Most survey respondents believe burnout is tied to lower quality of care
WEDNESDAY, June 26, 2019 (HealthDay News) — Nearly three-quarters of Americans are concerned about burnout among their clinicians, according to a survey released June 17 by the American Society of Health-System Pharmacists (ASHP).
The online survey, conducted by The Harris Poll from May 28 to 30, 2019, included 2,007 U.S. adults ≥18 years.
The survey revealed that most Americans are aware of the issue of clinician burnout and most (80 percent) believe that quality of care suffers as a result of burnout. Respondents believe they can tell when a professional is burned out based on signs of tiredness or exhaustion (60 percent) or seeming rushed/like they do not have time for their patients (56 percent). Nearly half of respondents (47 percent) report they would avoid asking questions if they thought their doctor, pharmacist, nurse, or other health care professional appeared burned out, because they would not want to add to their stress.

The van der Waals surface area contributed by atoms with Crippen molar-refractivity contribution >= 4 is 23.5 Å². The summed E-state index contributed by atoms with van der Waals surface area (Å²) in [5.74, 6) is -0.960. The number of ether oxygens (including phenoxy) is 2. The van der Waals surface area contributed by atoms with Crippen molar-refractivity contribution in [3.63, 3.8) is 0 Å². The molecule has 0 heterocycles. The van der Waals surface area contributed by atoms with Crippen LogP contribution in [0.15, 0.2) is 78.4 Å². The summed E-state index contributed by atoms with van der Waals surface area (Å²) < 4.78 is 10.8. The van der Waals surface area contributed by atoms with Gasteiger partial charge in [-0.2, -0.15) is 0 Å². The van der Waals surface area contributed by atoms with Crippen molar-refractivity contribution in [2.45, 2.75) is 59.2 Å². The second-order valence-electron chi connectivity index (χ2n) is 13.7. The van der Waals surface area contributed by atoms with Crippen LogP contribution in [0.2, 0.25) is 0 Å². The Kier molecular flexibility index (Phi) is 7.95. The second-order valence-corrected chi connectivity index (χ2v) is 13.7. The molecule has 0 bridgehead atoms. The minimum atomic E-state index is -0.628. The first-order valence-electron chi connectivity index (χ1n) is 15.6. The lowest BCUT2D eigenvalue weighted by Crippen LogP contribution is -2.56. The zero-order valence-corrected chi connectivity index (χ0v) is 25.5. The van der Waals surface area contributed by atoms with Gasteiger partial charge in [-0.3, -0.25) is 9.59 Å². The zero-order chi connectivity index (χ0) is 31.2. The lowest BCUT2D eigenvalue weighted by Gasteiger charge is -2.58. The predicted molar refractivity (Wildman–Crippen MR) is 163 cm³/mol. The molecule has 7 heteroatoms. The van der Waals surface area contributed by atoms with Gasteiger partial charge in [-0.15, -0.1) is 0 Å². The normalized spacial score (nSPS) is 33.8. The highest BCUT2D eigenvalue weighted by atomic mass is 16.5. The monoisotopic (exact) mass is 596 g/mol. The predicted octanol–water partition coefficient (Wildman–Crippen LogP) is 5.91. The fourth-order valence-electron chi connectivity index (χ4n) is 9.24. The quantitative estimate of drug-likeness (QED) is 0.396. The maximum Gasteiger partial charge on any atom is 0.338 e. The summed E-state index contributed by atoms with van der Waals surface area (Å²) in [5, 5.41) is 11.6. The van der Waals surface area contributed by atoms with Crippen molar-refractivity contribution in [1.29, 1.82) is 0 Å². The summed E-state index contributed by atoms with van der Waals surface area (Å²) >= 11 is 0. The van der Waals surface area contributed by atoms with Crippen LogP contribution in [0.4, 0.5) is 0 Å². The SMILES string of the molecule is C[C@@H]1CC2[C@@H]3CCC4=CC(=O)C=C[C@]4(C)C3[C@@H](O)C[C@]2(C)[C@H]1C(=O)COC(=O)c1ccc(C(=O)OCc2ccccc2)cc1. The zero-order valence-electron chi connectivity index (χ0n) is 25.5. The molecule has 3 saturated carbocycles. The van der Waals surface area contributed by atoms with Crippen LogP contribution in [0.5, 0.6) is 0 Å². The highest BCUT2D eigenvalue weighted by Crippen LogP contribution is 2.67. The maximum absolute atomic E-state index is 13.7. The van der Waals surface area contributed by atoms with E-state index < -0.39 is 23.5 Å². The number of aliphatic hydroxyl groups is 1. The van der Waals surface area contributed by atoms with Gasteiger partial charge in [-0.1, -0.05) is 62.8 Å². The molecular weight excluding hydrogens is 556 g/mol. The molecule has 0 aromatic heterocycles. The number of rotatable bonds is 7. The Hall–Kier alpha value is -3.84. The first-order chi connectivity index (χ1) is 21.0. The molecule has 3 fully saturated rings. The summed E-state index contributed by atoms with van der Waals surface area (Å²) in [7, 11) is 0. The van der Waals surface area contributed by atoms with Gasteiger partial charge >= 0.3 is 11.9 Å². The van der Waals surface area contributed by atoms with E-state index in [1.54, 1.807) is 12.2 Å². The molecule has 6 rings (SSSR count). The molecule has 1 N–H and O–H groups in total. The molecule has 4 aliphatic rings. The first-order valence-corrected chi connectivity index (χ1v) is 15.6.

“Within the health care industry, we are working to help build a culture of resilience and well-being to ensure that no patient or clinician is harmed due to burnout,” ASHP CEO Paul W. Abramowitz, Pharm.D., said in a statement
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